Stalin said, “When one person dies it is a tragedy and when one million people die it is a statistic.” Currently, there are between 800,000 and 1,000,000 young people legally enrolled in the DACA program. The future of DACA is uncertain, and Dreamers could be put in peril in an instant. The issue with statistics is that they reduce people to a number. We stand in opposition to this notion. We must fundamentally reject any attempt to reduce a human being to a number on a social security card or a statistic. For all people are created in the image of God (Gen 1 and 2) and pronounced by the Creator, “very good.” Jesus commands the church to consider “whatever we do to the least of these, we have done it unto him.” A friendly reminder. It is with this background that I speak to you on behalf of a local DACA recipient.

Annie (not her real name) is a current DACA recipient and a recent El Dorado HS graduate. She came to the USA at the age of 6 months old. This is her home, she is an American, we are her people—every single one of us in this room. She has called this place home, for her entire life taking care of her two younger brothers and mother. She is an outstanding citizen, working hard to graduate from High school and attend college this fall at Fullerton College—she is unable to attend today because she is in class right now. She is a leader working hard to make our neighborhood better so that all may flourish. This past summer she served as a paid intern with PPC and Solidarity in a combined partnership to provide spiritual nourishment, education and healthy meals for children in the neighborhood on Bradford and Garnet. That partnership was so successful we are continuing that program this fall. She is working with another young leader from PPC to run an after-school program offering homework helps, nourishment and spiritual teaching with Solidarity.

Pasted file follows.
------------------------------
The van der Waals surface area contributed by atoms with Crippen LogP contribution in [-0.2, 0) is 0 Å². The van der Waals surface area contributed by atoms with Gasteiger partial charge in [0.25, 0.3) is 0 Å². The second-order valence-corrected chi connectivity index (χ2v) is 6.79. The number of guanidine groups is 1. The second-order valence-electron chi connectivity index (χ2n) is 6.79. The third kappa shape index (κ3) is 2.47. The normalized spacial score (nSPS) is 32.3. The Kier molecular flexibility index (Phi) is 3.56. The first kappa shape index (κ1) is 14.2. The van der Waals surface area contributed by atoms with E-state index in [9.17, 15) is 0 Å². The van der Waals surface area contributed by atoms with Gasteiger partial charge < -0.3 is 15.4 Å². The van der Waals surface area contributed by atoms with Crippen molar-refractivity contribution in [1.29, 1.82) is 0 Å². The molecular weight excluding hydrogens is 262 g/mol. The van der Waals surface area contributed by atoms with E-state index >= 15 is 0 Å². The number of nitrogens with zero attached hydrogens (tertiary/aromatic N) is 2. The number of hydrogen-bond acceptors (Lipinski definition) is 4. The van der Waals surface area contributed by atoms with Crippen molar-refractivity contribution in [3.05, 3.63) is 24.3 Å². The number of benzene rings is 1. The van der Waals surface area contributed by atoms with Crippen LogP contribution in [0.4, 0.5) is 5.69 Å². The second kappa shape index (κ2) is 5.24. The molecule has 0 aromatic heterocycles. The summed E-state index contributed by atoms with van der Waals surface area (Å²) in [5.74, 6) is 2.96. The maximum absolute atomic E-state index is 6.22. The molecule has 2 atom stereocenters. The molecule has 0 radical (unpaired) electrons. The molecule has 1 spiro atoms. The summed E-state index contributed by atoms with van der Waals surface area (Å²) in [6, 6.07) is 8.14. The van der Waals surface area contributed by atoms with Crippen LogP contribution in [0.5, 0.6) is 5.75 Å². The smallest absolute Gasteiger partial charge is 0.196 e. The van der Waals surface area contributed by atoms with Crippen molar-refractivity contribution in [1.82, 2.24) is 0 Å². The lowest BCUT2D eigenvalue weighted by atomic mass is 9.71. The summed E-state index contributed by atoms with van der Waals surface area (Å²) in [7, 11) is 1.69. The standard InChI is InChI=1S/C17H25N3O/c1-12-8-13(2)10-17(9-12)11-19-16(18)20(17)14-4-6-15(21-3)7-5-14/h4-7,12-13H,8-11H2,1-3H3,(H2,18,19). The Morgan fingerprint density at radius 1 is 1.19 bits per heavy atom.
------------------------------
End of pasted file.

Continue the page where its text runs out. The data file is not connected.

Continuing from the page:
Let me bring this home a bit. This summer a young man, was unexpectedly killed in the neighborhood in a horrific car accident, on a Sunday night. He was only 20 years old. The next day our summer camps for children began. Most of the adult staff was heavily involved in the death. Annie, as an 18-year-old came and was able to push through her own grief, took the reins and ran the entire first week of programming for fifty children and three other interns. She rose to the occasion like an optimistic morning sunrise offering hope for another day in the midst of our neighborhood lamenting tears like dark crayons melting off an eclipse.

Annie is a leader. Annie is a change agent. Annie embodies an urban street song of celebration, a tribute to Lady Liberty. Annie, simply put, my dear friends, is an American.

I have seen the world at its worst. And the DACA program is the world at its best – it works. Annie is living testimony and proof to that reality. I urge you to work across the aisle, ensuring that this program is continued; our families need it, our churches need it, our neighborhoods need it, our country needs it. We are specifically asking you to support the Dream Act. We need a legislative solution since we do not expect DACA to continue. Please support the Dream Act. DACA is what peace and justice looks like when they embrace in our streets.

One of my favorite African proverbs goes like this, “If the mountain was smooth you could not climb it.” I fully realize that this mountain is not smooth, but please work with us to climb this raggedly edged mountain. The heart moving scenery on the summit is what we are all working for.

Just a thought …